MReport April 2022

TheMReport — News and strategies for the evolving mortgage marketplace.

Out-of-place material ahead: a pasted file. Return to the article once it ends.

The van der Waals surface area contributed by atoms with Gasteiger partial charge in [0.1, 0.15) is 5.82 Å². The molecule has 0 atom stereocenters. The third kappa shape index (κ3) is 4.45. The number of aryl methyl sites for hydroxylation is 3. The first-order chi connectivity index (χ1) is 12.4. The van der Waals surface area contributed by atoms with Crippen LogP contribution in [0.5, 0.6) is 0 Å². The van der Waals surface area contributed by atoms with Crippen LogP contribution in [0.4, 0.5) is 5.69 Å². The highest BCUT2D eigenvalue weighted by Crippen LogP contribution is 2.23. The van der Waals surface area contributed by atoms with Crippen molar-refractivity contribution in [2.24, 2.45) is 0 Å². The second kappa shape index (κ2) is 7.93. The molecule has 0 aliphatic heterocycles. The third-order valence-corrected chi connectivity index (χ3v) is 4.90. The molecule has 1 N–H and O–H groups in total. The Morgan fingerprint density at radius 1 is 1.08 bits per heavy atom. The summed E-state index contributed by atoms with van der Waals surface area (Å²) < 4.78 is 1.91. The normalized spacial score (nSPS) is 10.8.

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28 | M R EP O RT FEATURE W hen borrowers seek mortgage loans from lenders, they tend to search for ones with the best terms, conditions, and interest rates, typically compar- ing these across different lenders. The savviest borrowers, however, will take an additional step in comparing origination fees charged by lenders, reviewing all itemized charges caused from a loan's origination to find the most beneficial offer for them. This practice coincides with advice from the Consumer Finance Protection Bureau (CFPB), which states, "The best way to tell if you have a com- petitive loan offer is to compare it to Loan Estimates from other lenders. Origination charges are upfront fees charged by your Lender and are an important part of the cost of your loan. When comparing Loan Estimates, make sure to compare the origination charges." A Closer Look at Origination Fees I n originating a loan, lenders will charge origination fees to cover the expenses associated with doing so. Typically, these fees include line items such as filing the documentation neces- sary to secure a loan through validating the borrower's informa- tion, such as employment, credit score, and income. Origination fees, as described by the CFPB, "… may include processing the application, un- derwriting and funding the loan, and other administrative services." Because caps on origination fees vary from state to state, each lender can determine how much to charge for these, to some extent. Additionally, this is a major reason behind the willing- ness of some lenders to negotiate their charges for these fees, rather than risk a loss of a borrower's business. However, it should be noted that "origination charges" and "origination fees" are different line items. Origination charges tend to be charged by lenders upfront, and typically represent a conglomerate of fees like originat- ing, underwriting, processing, and verifying a borrower's application. They may also include rate-lock fees and other costs associated with a loan. On the other hand, "origination fees" tend to refer to a specific, singular fee for a specific, singular service, although lenders may or may not itemize these fees as a single line item. For instance, Lender A may charge $1,195 as a total charge, whereas Lender Y might charge two separate fees for originating and underwrit- ing a loan for a total of $1,195. Meanwhile, Lender Z may opt to only charge for an underwriting fee of $1,195. If all three lenders have made the same assumptions about the borrower, then all three fees should be the same, even though borrowers may not un- derstand what fees in all com- prise the aggregate total charged to them. Origination Fee, Application Fee, Processing Fee, Underwriting Fee T o summarize up to this point, we now know that lenders may decide to only charge borrowers for an origination fee, while others might split that aggregate total into separate line items for application fees, process- ing fees, underwriting fees, or any combination of associated fees. What can make this lending process problematic, however, is that lenders can decide whether to itemize origination fees and charges, essentially, at will, at least so long as their "Origination Points" are disclosed as a separate line item. This becomes extremely challenging for borrowers to compare the total costs of loans side-by-side and line-by-line. For example, if all line items in a borrower's origination fees were contained in Section A of the official Loan Estimate (LE), gathering the total cost would be extremely simple for borrowers. Although, since other portions of the official LE could remain itemized, this makes it difficult for borrowers to understand the total charges they are responsible for. Rather, borrowers should be able to know how to find the aggregate total of fees charged by lenders originating their loan. Six of One, Half a Dozen of the Other U sing the table on page 32 as an example, we can see how Democratizing Lending Origination fees can present a web of inconsistencies. Is it time to "democratize" the lending process? By Yatin Karnik

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